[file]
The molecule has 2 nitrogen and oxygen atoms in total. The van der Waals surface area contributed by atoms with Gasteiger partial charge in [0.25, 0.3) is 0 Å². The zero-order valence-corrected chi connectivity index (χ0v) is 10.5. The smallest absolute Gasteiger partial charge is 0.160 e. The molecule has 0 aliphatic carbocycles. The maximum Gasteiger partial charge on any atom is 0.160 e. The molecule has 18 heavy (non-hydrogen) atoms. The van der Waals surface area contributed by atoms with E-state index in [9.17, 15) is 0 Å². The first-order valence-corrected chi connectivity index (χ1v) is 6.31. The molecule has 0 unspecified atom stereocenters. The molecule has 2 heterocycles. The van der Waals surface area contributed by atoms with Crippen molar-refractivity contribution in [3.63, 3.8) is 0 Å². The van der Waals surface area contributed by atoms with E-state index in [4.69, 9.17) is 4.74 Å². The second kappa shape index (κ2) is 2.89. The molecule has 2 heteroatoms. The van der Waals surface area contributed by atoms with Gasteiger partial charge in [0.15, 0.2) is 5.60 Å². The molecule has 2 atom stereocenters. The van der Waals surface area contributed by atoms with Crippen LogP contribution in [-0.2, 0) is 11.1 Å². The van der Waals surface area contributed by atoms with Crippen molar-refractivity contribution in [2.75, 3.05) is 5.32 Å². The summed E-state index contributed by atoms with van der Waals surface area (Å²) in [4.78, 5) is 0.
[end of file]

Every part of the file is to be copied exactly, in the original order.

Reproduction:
The molecule has 2 nitrogen and oxygen atoms in total. The van der Waals surface area contributed by atoms with Gasteiger partial charge in [0.25, 0.3) is 0 Å². The zero-order valence-corrected chi connectivity index (χ0v) is 10.5. The smallest absolute Gasteiger partial charge is 0.160 e. The molecule has 0 aliphatic carbocycles. The maximum Gasteiger partial charge on any atom is 0.160 e. The molecule has 18 heavy (non-hydrogen) atoms. The van der Waals surface area contributed by atoms with E-state index in [9.17, 15) is 0 Å². The first-order valence-corrected chi connectivity index (χ1v) is 6.31. The molecule has 0 unspecified atom stereocenters. The molecule has 2 heterocycles. The van der Waals surface area contributed by atoms with Crippen molar-refractivity contribution in [3.63, 3.8) is 0 Å². The van der Waals surface area contributed by atoms with E-state index in [4.69, 9.17) is 4.74 Å². The second kappa shape index (κ2) is 2.89. The molecule has 2 heteroatoms. The van der Waals surface area contributed by atoms with Gasteiger partial charge in [0.15, 0.2) is 5.60 Å². The molecule has 2 atom stereocenters. The van der Waals surface area contributed by atoms with Crippen LogP contribution in [-0.2, 0) is 11.1 Å². The van der Waals surface area contributed by atoms with Crippen molar-refractivity contribution in [2.75, 3.05) is 5.32 Å². The summed E-state index contributed by atoms with van der Waals surface area (Å²) in [4.78, 5) is 0.